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Electronic Spatial Sensing for the Blind

Contributions from Perception, Rehabilitation, and Computer Vision

  • David H. Warren
  • Edward R. Strelow

Part of the NATO ASI Series book series (NSSE, volume 99)

Table of contents

  1. Front Matter
    Pages I-XVI
  2. Review Section

    1. David H. Warren, Edward R. Strelow
      Pages 1-12
  3. Technologies of Spatial Sensing

  4. Studies of the Use of Spatial Sensors

    1. David H. Warren, Edward R. Strelow
      Pages 187-190
    2. David H. Warren, Edward R. Strelow
      Pages 201-216
    3. C. Veraart, M.-C. Wanet
      Pages 217-238
    4. Garry Hornby, L. Kay, M. Satherley, N. Kay
      Pages 257-272
    5. Edward R. Strelow, David H. Warren
      Pages 273-298
    6. D. W. Muir, G. K. Humphrey, P. C. Dodwell, D. E. Humphrey
      Pages 299-324
    7. B. J. Sonnier, A. H. Riesen
      Pages 325-357
  5. Rehabilitation Issues

    1. David H. Warren, Edward R. Strelow
      Pages 365-366
  6. Perceptual and Cognitive Considerations

    1. David H. Warren, Edward R. Strelow
      Pages 387-390
    2. William Epstein
      Pages 421-430
    3. Emerson Foulke
      Pages 463-486
    4. Emerson Foulke
      Pages 487-489
    5. I. Pollack
      Pages 491-492
    6. Michael Brambring
      Pages 493-508
    7. David H. Warren, Edward R. Strelow
      Pages 509-516
  7. Back Matter
    Pages 517-521

About this book

Introduction

During September 10-14, 1984, we held a Research Workshop at the Lake Arrowhead Conference Center, California, bringing togeth­ er leaders in the field of electronic spatial sensors for the blind from the psychology, engineering, and rehabilitation areas. Our goal was to engage these groups in discussion with one another about prospects for the future of electronic spatial sensing, in the light of emerging technologies and the increasing sophistica­ tion of behavioral research related to this field. The papers in this book give an update on several of the key research traditions in thi s fi e 1 d. Broader overvi ews are provi ded in the paper by Brabyn, and in our Historical Overview, Final Commentary and the Introductions to each section. In a field as complex as this, some overlap of discussion is desirable and the reader with a serious interest in this field is advised to sample several opinions. This volume, and the conference on which it is based, received assistance from many people and organizations. The Scientific Affai rs Divi sion of the North Atl antic Treaty Organization sup­ ported the conference as part of their program of Advanced Research Workshops, and the Science and Technology to Aid the Handicapped Program of the National Science Foundation provided additional major financial support. The Center for Social and Behavioral Sciences Research of the University of California, Riverside provided financial as well as major logistical support.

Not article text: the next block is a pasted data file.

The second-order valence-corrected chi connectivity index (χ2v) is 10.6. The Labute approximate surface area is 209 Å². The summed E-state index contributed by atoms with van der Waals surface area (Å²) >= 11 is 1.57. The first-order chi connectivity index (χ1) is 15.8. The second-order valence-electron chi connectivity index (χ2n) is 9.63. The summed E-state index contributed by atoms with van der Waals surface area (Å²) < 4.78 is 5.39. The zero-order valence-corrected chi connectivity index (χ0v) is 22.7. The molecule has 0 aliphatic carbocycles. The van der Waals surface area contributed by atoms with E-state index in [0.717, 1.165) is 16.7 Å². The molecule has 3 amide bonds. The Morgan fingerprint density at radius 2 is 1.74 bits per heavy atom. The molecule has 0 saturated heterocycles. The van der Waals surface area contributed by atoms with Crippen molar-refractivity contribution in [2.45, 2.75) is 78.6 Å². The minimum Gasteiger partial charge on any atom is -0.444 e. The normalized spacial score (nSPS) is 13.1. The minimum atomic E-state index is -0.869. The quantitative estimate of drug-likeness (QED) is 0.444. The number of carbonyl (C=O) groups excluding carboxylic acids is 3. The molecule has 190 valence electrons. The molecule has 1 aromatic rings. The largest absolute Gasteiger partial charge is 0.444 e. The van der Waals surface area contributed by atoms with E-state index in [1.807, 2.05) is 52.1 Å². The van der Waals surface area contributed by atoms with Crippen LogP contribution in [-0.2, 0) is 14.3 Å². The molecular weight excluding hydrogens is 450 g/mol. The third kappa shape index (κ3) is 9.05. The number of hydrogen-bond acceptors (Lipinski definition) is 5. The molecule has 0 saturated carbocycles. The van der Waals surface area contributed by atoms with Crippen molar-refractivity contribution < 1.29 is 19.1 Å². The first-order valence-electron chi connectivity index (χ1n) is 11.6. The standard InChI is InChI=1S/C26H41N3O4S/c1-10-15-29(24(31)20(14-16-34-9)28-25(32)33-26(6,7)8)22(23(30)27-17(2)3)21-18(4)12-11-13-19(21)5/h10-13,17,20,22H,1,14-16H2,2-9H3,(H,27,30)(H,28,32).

Keywords

computer vision psychology rehabilitation

Editors and affiliations

  • David H. Warren
    • 1
  • Edward R. Strelow
    • 1
  1. 1.Department of PsychologyUniversity of CaliforniaRiversideUSA

Bibliographic information

  • DOI https://doi.org/10.1007/978-94-017-1400-6
  • Copyright Information Springer Science+Business Media B.V. 1985
  • Publisher Name Springer, Dordrecht
  • eBook Packages Springer Book Archive
  • Print ISBN 978-90-481-8293-0
  • Online ISBN 978-94-017-1400-6
  • Series Print ISSN 0168-132X
  • Buy this book on publisher's site